There is much in the language and fundament of boxing that reverberates through the game of poker and much in the apparent simplicity of the two that deceives the ill-informed. Those who don’t linger, often dismiss, or fail to recognise, the skill and whit required to succeed. For fans and participants more in tune with the nuances and layers present in both, they recognise the guile required to lure an opponent in, to bluff, the psychology of what to do when faced with a stronger hand, when to cut and run, or go all-in. Continue reading “You don’t ‘play’ boxing”
It was meant to be different. That was the tag-line. The sedentary waters of the heavyweight division were to be purified. David Haye wanted to fight the best heavyweights straight away, he didn’t want to procrastinate, to manoeuvre. He just wanted to know if he was the best, prove it or fail. Money was secondary. Challenge was everything. Boxing’s downtrodden masses craved the Utopia Haye was selling. He evangelised about bypassing promoters, side-stepping sanctioning bodies and the established order. Boxing is about the fighters not men in suits he might have said. He founded this alternate reality. Hayemaker. Fighters flocked to his rallying cry. Pretty girls flushed, forums hummed, fans cheered. Now, with a portion of the establishment in his possession – the WBA belt – and an unexpected level of renown that now enables him to accumulate £1-3 million pay-days for the type of rudimentary defence he once denounced, the urge to corner a Klitschko in a ring, or even at the top of an elevator has evidently subsided.
He remains a media phenomenon, even now two whole decades removed from the last of his boxing peak and with a whole generation of boxing fans for whom he was never a consensus world-champion now fully grown. The time when the word Tyson was part of the language of the playground, of bars, of water-coolers (not that they were present in Blighty til after he lost) alongside Rocky Balboa is a distant memory. Tyson’s name became short-hand for power, speed, aggression, brutality and pain. Today’s vague, shallow and generally transparent suggestion that the 43 year-old may yet return to the ring only serves to prove the fascination with Iron Mike has proven timeless. Continue reading “The art of attracting web hits: Put Tyson in the title”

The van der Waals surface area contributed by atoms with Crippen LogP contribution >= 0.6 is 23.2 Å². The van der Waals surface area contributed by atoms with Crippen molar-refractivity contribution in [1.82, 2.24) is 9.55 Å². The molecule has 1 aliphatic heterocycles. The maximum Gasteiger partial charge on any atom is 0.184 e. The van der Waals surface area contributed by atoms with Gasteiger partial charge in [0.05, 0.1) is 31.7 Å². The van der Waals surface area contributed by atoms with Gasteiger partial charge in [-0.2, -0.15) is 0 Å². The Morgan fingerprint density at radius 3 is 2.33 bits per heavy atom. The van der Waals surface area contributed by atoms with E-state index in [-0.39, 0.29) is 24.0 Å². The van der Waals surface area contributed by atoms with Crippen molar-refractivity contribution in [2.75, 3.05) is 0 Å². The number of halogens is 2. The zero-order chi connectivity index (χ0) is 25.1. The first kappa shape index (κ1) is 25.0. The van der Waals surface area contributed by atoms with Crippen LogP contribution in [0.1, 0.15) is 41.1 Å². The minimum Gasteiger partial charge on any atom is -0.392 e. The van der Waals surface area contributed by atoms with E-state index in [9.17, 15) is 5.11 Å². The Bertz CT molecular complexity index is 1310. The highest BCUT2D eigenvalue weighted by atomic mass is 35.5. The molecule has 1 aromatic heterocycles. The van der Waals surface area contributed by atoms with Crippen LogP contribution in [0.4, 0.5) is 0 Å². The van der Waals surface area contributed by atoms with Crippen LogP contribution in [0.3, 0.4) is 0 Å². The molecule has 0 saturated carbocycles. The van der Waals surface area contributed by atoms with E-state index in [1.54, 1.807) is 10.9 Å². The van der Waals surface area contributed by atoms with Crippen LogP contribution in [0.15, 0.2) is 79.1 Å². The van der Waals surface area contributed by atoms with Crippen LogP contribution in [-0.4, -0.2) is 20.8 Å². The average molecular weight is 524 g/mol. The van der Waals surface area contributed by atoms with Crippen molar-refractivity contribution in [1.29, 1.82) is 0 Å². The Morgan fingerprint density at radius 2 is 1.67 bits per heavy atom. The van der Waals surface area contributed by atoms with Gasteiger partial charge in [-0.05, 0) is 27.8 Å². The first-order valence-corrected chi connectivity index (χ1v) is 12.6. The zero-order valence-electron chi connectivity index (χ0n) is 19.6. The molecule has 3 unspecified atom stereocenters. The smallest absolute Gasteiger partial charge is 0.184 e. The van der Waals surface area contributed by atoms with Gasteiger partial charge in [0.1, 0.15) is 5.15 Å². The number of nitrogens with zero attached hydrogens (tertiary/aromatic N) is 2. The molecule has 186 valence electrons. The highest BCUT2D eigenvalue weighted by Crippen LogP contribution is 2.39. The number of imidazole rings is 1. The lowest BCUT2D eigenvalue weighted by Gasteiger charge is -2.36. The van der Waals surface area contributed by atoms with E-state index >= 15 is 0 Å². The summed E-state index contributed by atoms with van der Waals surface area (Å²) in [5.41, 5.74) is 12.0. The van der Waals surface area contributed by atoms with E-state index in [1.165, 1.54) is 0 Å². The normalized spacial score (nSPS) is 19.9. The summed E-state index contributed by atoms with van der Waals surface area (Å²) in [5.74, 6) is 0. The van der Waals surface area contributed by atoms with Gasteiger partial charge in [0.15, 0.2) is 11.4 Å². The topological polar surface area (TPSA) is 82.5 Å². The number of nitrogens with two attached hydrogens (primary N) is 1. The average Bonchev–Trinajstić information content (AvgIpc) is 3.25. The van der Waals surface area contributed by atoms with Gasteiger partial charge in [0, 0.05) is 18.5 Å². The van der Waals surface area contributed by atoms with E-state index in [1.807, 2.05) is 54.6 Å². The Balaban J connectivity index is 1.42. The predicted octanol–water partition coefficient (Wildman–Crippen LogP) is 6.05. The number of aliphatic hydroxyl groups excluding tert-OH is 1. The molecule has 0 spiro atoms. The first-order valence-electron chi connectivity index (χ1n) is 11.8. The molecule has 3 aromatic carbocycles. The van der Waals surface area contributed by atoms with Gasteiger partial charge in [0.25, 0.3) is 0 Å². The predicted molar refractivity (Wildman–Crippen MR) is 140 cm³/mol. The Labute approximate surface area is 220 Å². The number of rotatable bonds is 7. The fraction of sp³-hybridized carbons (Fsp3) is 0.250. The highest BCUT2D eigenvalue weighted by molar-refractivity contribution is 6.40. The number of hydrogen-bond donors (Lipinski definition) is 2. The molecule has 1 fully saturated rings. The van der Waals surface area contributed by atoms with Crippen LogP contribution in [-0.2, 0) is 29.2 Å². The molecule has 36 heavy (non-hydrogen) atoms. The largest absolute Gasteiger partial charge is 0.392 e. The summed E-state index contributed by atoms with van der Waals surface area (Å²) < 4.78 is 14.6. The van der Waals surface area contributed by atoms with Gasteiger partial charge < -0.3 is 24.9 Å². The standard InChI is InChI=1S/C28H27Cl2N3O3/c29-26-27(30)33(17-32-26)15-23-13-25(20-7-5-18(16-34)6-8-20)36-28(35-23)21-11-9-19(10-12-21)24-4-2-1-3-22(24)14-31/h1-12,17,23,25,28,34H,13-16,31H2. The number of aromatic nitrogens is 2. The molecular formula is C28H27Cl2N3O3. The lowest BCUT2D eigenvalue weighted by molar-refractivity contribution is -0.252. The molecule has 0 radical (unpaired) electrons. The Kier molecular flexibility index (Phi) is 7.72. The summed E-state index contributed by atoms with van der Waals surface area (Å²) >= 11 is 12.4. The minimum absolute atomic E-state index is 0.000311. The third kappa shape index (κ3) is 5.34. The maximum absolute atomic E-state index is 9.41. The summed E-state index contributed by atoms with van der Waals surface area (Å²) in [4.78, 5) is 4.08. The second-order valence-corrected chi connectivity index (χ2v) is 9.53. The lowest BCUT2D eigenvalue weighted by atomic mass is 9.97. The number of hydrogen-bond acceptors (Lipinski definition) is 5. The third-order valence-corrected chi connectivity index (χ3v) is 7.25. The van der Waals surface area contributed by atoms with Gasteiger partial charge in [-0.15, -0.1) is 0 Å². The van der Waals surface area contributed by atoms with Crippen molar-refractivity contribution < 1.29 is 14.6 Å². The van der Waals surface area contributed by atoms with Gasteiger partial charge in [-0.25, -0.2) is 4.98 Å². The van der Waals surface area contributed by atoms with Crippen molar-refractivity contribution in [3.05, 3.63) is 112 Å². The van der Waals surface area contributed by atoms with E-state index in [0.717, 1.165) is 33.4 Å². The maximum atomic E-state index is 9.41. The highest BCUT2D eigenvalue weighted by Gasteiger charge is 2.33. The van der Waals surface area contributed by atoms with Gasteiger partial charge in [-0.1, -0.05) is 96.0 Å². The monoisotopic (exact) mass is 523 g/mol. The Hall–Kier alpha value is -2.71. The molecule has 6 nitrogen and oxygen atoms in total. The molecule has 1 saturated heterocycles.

Still too early to suggest Joe Calzaghe will stay retired but instinctively I believe he will, but contemporary Floyd Mayweather Jnr was never likely to remain retired irrespective of the wealth he has accumulated, throwing hundred dollar bills from nightclub balconies has a way of dwindling the coffers. It has to be enforced doesn’t it? After all, the mooted Oscar DeLaHoya match up of last year would have earned him another multi-million purse and a thick wedge of associated earnings. He retired not needing that pay day. Something changed. Continue reading “Inevitable Mayweather comeback growing closer; July 11th or sooner”
Now the spectre of a new debate about the potential outcome of clashes between the modern day heavyweight and his predecessors will fail to entice those for whom the discussion is a tired exchange of old arguments. However, Andrew Mullinder has found a new mathematical angle which proves far more thought provoking than you might presume. Using the standard physiological growth of the human populous Mullinder extrapolates the weights of the bygone legends to create, among others, a 240lb Jack Johnson, now that is a formidable thought.
Rewind five years; amid the period of heavyweight history dominated by Lennox Lewis and Vitali Klitschko, with towering contenders like Jameel McCline, Wladimir Klitschko, Michael Grant, Henry Akinwande, Hasim Rahman, Nicolay Valuev and Andrew Golota and it was increasingly easy to dismiss the chances of bygone greats like Rocky Marciano and Gene Tunney, or even through to Joe Frazier, emerging victorious in any fantasy match-up. Continue reading “Boxing: Acquiring a taste for Rocky Marciano”
The astonishing performances of Jamaican sprinter Usain Bolt broke the consciousness of almost the entire population of the world this week. Only the Olympics and perhaps the football World Cup offer such global exposure [alas the heavyweight championship has long lost this broad appeal], and though I doubt he could run backwards as fast as his contemporaries in the Olympic boxing ring, the question of his place amongst the greats of the track is unquestionable. The clock doesn’t lie. Bolt is faster than anyone who ever lived. Such cross generation comparison in boxing, provides no such clarity.